06/25/2004 12:00AM

Pass the torch over to racing


NEW YORK - When the world's greatest athletes gather in Athens this summer for the Olympics, they will be competing for medals and glory in such ancient and compelling sports as synchronized swimming, table tennis, and tae kwon do. So why not horse racing?

With all due respect to eventing, dressage, and show jumping, racing is the best and purest form of equestrian competition, and adding an international horse race to the Games would be more in keeping with Olympic tradition than almost any event on the schedule.

According to the fifth-century B.C. Greek philosopher Hippian of Elis, racing was among the earliest Olympic events. Four-horse chariot races joined foot races, the pentathlon, boxing, and wrestling in 680 B.C. to make up the 25th Olympiad. Free-running horses made their debut 32 years later, in the 33rd Olympiad of 648 B.C. The sport was confined to the wealthy, with each entrant owning his own horse, but reportedly was a popular attraction. Still, when the Olympics resumed in 1896 after a 2,290-year hiatus, racing was left off the roster.

If there's room for beach volleyball and mountain-bike cycling, which I swear are actual Olympic events, there's room for a horse race.

Or two. Since the United States would be 1-10 in the Olympics winter book for any dirt race, there should probably also be a grass race to give the rest of the globe a chance. How about mirroring the Breeders' Cup Turf and Classic and having a 1 1/4-mile dirt race and a 1 1/2-mile grass race? We can even call them 2,000 meters and 2,400 meters if that makes everyone feel more internationally warm and fuzzy.

Having just two races may unfairly exclude distaffers and sprinters from a chance at a gold medal, but we have to start somewhere. Perhaps by the 2084 Games in New Atlantis (formerly Los Angeles), we'll be up to 15 Olympic races, including a 5 1/2-furlong turf sprint for 3-year-old fillies.

For now, each country would get to nominate two horses and two jockeys for each event. There could be a qualifying race opening day of the Games, with the top finisher or two from each heat advancing to the finals 18 days later.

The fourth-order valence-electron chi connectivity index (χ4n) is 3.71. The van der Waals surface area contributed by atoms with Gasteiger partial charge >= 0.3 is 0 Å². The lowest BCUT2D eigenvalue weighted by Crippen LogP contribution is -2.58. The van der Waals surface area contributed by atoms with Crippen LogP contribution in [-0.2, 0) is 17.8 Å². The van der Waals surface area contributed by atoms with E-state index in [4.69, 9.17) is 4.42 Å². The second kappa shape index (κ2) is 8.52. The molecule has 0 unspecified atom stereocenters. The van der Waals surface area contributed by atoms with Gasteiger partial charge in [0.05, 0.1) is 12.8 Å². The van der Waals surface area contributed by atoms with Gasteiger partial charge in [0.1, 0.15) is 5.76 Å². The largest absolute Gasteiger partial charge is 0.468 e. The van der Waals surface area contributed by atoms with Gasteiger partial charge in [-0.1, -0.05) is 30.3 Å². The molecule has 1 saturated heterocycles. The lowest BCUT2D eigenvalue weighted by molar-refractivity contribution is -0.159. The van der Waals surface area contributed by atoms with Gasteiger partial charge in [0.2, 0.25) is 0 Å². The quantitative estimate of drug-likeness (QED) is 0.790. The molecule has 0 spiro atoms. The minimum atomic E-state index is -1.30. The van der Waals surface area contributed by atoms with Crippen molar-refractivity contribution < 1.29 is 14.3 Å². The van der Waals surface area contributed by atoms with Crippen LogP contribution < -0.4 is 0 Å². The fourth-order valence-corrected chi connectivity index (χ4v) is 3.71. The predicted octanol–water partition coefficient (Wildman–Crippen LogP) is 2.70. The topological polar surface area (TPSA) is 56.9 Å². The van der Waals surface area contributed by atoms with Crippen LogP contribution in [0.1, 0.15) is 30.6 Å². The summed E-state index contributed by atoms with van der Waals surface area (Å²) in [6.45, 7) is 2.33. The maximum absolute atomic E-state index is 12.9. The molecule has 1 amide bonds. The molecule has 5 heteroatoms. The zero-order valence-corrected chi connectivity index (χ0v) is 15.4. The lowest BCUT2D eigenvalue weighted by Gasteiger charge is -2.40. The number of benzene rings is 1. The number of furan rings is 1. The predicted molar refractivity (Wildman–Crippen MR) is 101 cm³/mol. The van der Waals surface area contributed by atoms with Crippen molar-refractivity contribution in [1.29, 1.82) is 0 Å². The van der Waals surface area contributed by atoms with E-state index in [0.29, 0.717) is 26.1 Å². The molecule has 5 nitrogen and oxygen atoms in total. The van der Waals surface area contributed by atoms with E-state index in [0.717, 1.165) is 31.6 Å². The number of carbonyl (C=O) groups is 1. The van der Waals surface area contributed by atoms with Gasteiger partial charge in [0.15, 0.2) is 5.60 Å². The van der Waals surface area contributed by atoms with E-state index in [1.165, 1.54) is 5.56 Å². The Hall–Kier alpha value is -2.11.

Since the Olympics are technically for human athletes rather than animals, we'd have to pretend it was all about the jockeys, but that could still work out pretty well. Riders could represent their home countries regardless of where they currently ride, just the way guys from the Sacramento Kings play for Serbia or Yugoslavia in Olympic basketball. Edgar Prado could wear the colors (a new line of flag-based silks would have to be designed) of Peru, and Jose Santos could ride the good thing from Chile.

Granted, there are some logistical problems. Training for the Olympics and shipping to Athens or Beijing (2008) smack in the middle of Saratoga and Del Mar blows a big hole in a horse's schedule. Also, we'd be asking the best horse in the country to forego some big paydays for a race with no purse. Maybe we could just cut the pots for the Whitney, Pacific Classic, and Arlington Million in half during Olympic years and hand the money to our representatives, another ancient Olympic tradition.

There would still be time to make the Breeders' Cup, and just imagine the rematch possibilities. A horse who takes a tough beat in the Olympics, perhaps when jostled at the start by a 100-1 shot from Trinidad and Tobago, returns to avenge his defeat for the gold medal in the Classic. After all the worldwide television exposure from the Olympics, Breeders' Cup ratings would soar.

What about betting? The International Olympic Committee is unlikely to conduct or sanction parimutuel wagering, but the local authorities could be the hub for a massive worldwide betting pool. Even a 10-percent takeout could probably bail out the host city for the massive debt usually incurred in staging the Games. A deal would have to be cut with harness-racing interests, which will argue that since the original Olympic races involved chariots, any restoration of racing to the Games should involve sulkies and two-minute miles. An arrangement to share the nighttime Olympics simulcast revenue should appease them.

Who would we send this year? Pleasantly Perfect and Southern Image are the obvious choices for the dirt race (it's too much for a 3-year-old, even Smarty Jones, after the rigors of the Triple Crown). We'd be a longshot with Meteor Storm and Sabiango if either qualified for the finals of the 2,400-meter turf race, but stranger things have happened - and the movie of "Miracle on Grass" could be a blockbuster.